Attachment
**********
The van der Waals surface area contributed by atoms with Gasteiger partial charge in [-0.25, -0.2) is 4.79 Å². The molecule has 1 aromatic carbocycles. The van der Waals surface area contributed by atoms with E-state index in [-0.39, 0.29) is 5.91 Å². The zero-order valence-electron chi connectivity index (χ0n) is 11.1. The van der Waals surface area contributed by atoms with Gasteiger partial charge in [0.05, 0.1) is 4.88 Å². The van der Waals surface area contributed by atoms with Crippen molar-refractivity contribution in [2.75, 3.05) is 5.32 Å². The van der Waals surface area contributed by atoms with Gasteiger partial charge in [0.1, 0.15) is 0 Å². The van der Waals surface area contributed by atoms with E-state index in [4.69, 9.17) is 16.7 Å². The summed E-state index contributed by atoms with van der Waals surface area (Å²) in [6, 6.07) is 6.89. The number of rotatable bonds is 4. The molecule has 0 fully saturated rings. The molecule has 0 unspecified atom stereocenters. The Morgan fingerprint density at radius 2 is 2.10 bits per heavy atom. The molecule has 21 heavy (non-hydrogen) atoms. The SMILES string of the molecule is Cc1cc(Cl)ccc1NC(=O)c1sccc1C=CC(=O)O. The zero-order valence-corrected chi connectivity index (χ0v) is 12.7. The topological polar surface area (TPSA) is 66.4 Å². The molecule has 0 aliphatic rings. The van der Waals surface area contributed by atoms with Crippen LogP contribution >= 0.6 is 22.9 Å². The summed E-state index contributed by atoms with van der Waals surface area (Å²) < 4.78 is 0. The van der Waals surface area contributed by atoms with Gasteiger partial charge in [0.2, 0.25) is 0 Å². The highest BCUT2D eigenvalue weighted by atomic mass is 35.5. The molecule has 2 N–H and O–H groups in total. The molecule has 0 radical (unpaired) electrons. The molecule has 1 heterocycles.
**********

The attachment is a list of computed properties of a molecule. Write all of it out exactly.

The van der Waals surface area contributed by atoms with Gasteiger partial charge in [-0.25, -0.2) is 4.79 Å². The molecule has 1 aromatic carbocycles. The van der Waals surface area contributed by atoms with E-state index in [-0.39, 0.29) is 5.91 Å². The zero-order valence-electron chi connectivity index (χ0n) is 11.1. The van der Waals surface area contributed by atoms with Gasteiger partial charge in [0.05, 0.1) is 4.88 Å². The van der Waals surface area contributed by atoms with Crippen molar-refractivity contribution in [2.75, 3.05) is 5.32 Å². The van der Waals surface area contributed by atoms with Gasteiger partial charge in [0.1, 0.15) is 0 Å². The van der Waals surface area contributed by atoms with E-state index in [4.69, 9.17) is 16.7 Å². The summed E-state index contributed by atoms with van der Waals surface area (Å²) in [6, 6.07) is 6.89. The number of rotatable bonds is 4. The molecule has 0 fully saturated rings. The molecule has 0 unspecified atom stereocenters. The Morgan fingerprint density at radius 2 is 2.10 bits per heavy atom. The molecule has 21 heavy (non-hydrogen) atoms. The SMILES string of the molecule is Cc1cc(Cl)ccc1NC(=O)c1sccc1C=CC(=O)O. The zero-order valence-corrected chi connectivity index (χ0v) is 12.7. The topological polar surface area (TPSA) is 66.4 Å². The molecule has 0 aliphatic rings. The van der Waals surface area contributed by atoms with Crippen LogP contribution >= 0.6 is 22.9 Å². The summed E-state index contributed by atoms with van der Waals surface area (Å²) < 4.78 is 0. The van der Waals surface area contributed by atoms with Gasteiger partial charge in [0.2, 0.25) is 0 Å². The highest BCUT2D eigenvalue weighted by atomic mass is 35.5. The molecule has 2 N–H and O–H groups in total. The molecule has 0 radical (unpaired) electrons. The molecule has 1 heterocycles.